# Design problem

• 04-19-2003
ygfperson
Design problem
Code:

```Term::Term(const Term& t) {   std::vector<Factor*> x = t.factors;   if (x.empty()) return;   Factor* f;   for (std::vector<Factor*>::iterator i = x.begin();i != x.end();++i) {     if ((*i)->who_am_i() == Factor::FLOATING) {       f = new Float(*((Float*)(*i)));       factors.push_back(f);     }     if ((*i)->who_am_i() == Factor::FACTOR_EXPRESSION) {       f = new Factor_Expression(*((Factor_Expression*)*i));       factors.push_back(f);     }     if ((*i)->who_am_i() == Factor::FUNCTION) {       f = new Function(*((Function*)*i));       factors.push_back(f);     }     if ((*i)->who_am_i() == Factor::VARIABLE) {       f = new Variable(*((Variable*)*i));       factors.push_back(f);     }   } }```
Four classes (Variable, Function, Factor_Expression, and Float) derive from the class Factor.

The goal of this constructor is to create new objects as you can see and put them into a vector array. I'm sure there's a simpler way to do this, something more OOP friendly, but I can't think of it.
• 04-19-2003
Stoned_Coder
it would be a little short sighted to comment without knowing more about the whole structure of your app.
Can you give a synopsis of your classes, their responsibility and how they are related to other classes.
Do you know and understand object factories?
• 04-19-2003
Sang-drax
You can use dynamic_cast<>() and typeid() instead of the who_am_i() function.

You should use dynamic_cast<>() instead of the C-style casts.
• 04-19-2003
ygfperson
Quote:

Do you know and understand object factories?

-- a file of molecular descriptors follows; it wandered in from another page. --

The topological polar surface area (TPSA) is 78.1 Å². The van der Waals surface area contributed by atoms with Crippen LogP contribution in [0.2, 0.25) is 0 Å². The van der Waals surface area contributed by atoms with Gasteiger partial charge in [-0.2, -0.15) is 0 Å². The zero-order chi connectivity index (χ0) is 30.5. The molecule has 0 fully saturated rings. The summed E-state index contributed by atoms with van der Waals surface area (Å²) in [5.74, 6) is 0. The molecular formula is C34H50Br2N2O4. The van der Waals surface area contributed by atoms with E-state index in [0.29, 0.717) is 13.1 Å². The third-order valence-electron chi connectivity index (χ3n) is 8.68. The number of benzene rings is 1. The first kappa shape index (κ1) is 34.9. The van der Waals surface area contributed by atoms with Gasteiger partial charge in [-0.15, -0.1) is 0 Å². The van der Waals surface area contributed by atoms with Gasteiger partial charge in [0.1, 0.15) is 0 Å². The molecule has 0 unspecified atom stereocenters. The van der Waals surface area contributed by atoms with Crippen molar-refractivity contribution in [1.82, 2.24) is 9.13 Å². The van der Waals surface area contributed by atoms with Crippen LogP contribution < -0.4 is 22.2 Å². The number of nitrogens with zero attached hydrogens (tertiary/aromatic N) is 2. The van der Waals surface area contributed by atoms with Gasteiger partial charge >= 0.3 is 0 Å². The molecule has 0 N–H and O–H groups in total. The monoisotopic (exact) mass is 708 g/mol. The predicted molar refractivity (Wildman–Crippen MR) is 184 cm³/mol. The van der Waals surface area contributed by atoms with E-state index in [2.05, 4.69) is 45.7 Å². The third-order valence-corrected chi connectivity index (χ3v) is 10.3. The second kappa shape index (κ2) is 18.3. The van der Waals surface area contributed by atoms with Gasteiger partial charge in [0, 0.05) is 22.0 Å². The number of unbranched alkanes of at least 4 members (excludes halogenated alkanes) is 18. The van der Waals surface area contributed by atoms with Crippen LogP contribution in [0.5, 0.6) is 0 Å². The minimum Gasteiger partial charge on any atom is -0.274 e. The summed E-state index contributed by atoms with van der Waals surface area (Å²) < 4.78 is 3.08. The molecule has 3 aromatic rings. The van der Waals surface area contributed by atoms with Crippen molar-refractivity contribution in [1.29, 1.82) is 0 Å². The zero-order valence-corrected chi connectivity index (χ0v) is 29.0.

No... I haven't heard the term before.

The purpose of this function is to create a new object for each object pointer in the vector array 'factors'.

I think there should be a way to simplify this. Right now, the function checks each pointer to determine its object type, then creates a new appropriate object, and puts it into the vector array 'factors'.

So my question is, is there a way to let the object itself decide the new type of object to be produced?

I'm thinking of something like this:
Code:

```Factor* Variable::new_object() {   return new Factor(*this); }```
And doing it for each class. But I'm not sure if that's the right way to do it.

//edit: thanks, sang, i'll look into it
• 04-19-2003
Sang-drax
Perhaps this is a little better:
Code:

```Term::Term(const Term& t) {   std::vector<Factor*> x = t.factors;   if (x.empty()) return;   Float* float;   Expression* expression;   Function* function;   Variable* variable;     for (int i = 0;i < x.size(); ++i)   {     if (float = dynamic_cast<Float*>(x[i]))       factors.push_back(new Float( *float ));     else if (expression = dynamic_cast<Expression*>(x[i]))       factors.push_back(new Expression( *expression ));     else if (function = dynamic_cast<Function*>(x[i]))       factors.push_back(new Function( *function ));           else if (variable = dynamic_cast<Variable*>(x[i]))       factors.push_back(new Variable( *variable ));   } }```
EDIT: The new_object() solution could work, make it virtual and you can get rid of all the if-statements!
• 04-19-2003
Stoned_Coder
read this carefully. It explains a lot. If you get lost then start again and reread it. You will have some new ideas after reading thru this sample chapter of Andrei Alexandrescus Modern cpp design.
• 04-19-2003
Sang-drax
Looks interesting; I've printed the pages and I'll read them later.